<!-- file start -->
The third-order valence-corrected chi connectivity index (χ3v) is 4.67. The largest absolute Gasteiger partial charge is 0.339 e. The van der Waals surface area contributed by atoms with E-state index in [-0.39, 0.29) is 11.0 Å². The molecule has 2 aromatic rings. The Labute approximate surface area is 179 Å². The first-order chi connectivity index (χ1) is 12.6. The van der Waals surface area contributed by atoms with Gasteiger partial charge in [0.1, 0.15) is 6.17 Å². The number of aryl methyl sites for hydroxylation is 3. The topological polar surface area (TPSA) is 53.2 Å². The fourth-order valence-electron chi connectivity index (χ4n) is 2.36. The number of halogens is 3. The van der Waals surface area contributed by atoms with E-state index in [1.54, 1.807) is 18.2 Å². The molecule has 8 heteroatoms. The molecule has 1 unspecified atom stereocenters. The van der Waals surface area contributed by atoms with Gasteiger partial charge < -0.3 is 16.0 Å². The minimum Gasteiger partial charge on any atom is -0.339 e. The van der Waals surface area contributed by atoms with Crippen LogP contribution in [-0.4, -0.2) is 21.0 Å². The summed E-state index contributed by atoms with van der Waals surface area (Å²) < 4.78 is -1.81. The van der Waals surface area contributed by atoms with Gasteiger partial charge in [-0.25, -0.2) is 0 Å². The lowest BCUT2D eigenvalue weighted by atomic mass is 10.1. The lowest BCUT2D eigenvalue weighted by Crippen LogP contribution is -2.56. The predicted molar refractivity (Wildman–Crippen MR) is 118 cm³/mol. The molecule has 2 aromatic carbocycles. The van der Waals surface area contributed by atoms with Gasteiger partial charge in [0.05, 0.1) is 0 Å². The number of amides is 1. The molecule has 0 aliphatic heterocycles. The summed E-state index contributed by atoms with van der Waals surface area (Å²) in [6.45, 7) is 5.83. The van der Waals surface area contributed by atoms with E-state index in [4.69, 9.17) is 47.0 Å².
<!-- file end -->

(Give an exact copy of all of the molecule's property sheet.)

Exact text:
The third-order valence-corrected chi connectivity index (χ3v) is 4.67. The largest absolute Gasteiger partial charge is 0.339 e. The van der Waals surface area contributed by atoms with E-state index in [-0.39, 0.29) is 11.0 Å². The molecule has 2 aromatic rings. The Labute approximate surface area is 179 Å². The first-order chi connectivity index (χ1) is 12.6. The van der Waals surface area contributed by atoms with Gasteiger partial charge in [0.1, 0.15) is 6.17 Å². The number of aryl methyl sites for hydroxylation is 3. The topological polar surface area (TPSA) is 53.2 Å². The fourth-order valence-electron chi connectivity index (χ4n) is 2.36. The number of halogens is 3. The van der Waals surface area contributed by atoms with E-state index in [1.54, 1.807) is 18.2 Å². The molecule has 8 heteroatoms. The molecule has 1 unspecified atom stereocenters. The van der Waals surface area contributed by atoms with Gasteiger partial charge < -0.3 is 16.0 Å². The minimum Gasteiger partial charge on any atom is -0.339 e. The van der Waals surface area contributed by atoms with Crippen LogP contribution in [-0.4, -0.2) is 21.0 Å². The summed E-state index contributed by atoms with van der Waals surface area (Å²) < 4.78 is -1.81. The van der Waals surface area contributed by atoms with Gasteiger partial charge in [-0.25, -0.2) is 0 Å². The lowest BCUT2D eigenvalue weighted by atomic mass is 10.1. The lowest BCUT2D eigenvalue weighted by Crippen LogP contribution is -2.56. The predicted molar refractivity (Wildman–Crippen MR) is 118 cm³/mol. The molecule has 2 aromatic carbocycles. The van der Waals surface area contributed by atoms with Gasteiger partial charge in [0.05, 0.1) is 0 Å². The number of amides is 1. The molecule has 0 aliphatic heterocycles. The summed E-state index contributed by atoms with van der Waals surface area (Å²) in [6.45, 7) is 5.83. The van der Waals surface area contributed by atoms with E-state index in [4.69, 9.17) is 47.0 Å².